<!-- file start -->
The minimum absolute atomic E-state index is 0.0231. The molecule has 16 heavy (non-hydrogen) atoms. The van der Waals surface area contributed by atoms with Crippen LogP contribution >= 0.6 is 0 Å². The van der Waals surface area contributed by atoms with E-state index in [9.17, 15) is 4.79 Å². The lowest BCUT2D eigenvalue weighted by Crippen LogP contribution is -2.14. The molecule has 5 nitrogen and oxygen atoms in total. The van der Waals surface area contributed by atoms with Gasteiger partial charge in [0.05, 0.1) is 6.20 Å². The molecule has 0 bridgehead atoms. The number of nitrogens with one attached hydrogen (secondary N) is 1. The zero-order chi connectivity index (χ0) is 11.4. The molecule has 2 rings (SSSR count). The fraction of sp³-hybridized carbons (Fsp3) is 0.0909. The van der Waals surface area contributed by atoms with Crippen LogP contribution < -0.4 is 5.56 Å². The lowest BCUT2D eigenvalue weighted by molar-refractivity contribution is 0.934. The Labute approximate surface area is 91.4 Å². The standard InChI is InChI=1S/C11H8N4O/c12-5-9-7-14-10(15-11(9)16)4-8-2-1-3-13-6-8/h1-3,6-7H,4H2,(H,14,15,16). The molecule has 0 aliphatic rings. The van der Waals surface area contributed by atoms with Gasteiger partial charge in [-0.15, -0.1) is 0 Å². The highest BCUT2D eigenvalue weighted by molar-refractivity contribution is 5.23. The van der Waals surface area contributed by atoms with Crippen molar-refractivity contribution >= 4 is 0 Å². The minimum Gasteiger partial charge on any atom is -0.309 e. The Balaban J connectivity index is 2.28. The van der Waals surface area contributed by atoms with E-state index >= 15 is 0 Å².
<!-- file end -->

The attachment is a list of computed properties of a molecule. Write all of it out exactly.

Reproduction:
The minimum absolute atomic E-state index is 0.0231. The molecule has 16 heavy (non-hydrogen) atoms. The van der Waals surface area contributed by atoms with Crippen LogP contribution >= 0.6 is 0 Å². The van der Waals surface area contributed by atoms with E-state index in [9.17, 15) is 4.79 Å². The lowest BCUT2D eigenvalue weighted by Crippen LogP contribution is -2.14. The molecule has 5 nitrogen and oxygen atoms in total. The van der Waals surface area contributed by atoms with Gasteiger partial charge in [0.05, 0.1) is 6.20 Å². The molecule has 0 bridgehead atoms. The number of nitrogens with one attached hydrogen (secondary N) is 1. The zero-order chi connectivity index (χ0) is 11.4. The molecule has 2 rings (SSSR count). The fraction of sp³-hybridized carbons (Fsp3) is 0.0909. The van der Waals surface area contributed by atoms with Crippen LogP contribution < -0.4 is 5.56 Å². The lowest BCUT2D eigenvalue weighted by molar-refractivity contribution is 0.934. The Labute approximate surface area is 91.4 Å². The standard InChI is InChI=1S/C11H8N4O/c12-5-9-7-14-10(15-11(9)16)4-8-2-1-3-13-6-8/h1-3,6-7H,4H2,(H,14,15,16). The molecule has 0 aliphatic rings. The van der Waals surface area contributed by atoms with Gasteiger partial charge in [-0.15, -0.1) is 0 Å². The highest BCUT2D eigenvalue weighted by molar-refractivity contribution is 5.23. The van der Waals surface area contributed by atoms with Crippen molar-refractivity contribution >= 4 is 0 Å². The minimum Gasteiger partial charge on any atom is -0.309 e. The Balaban J connectivity index is 2.28. The van der Waals surface area contributed by atoms with E-state index >= 15 is 0 Å².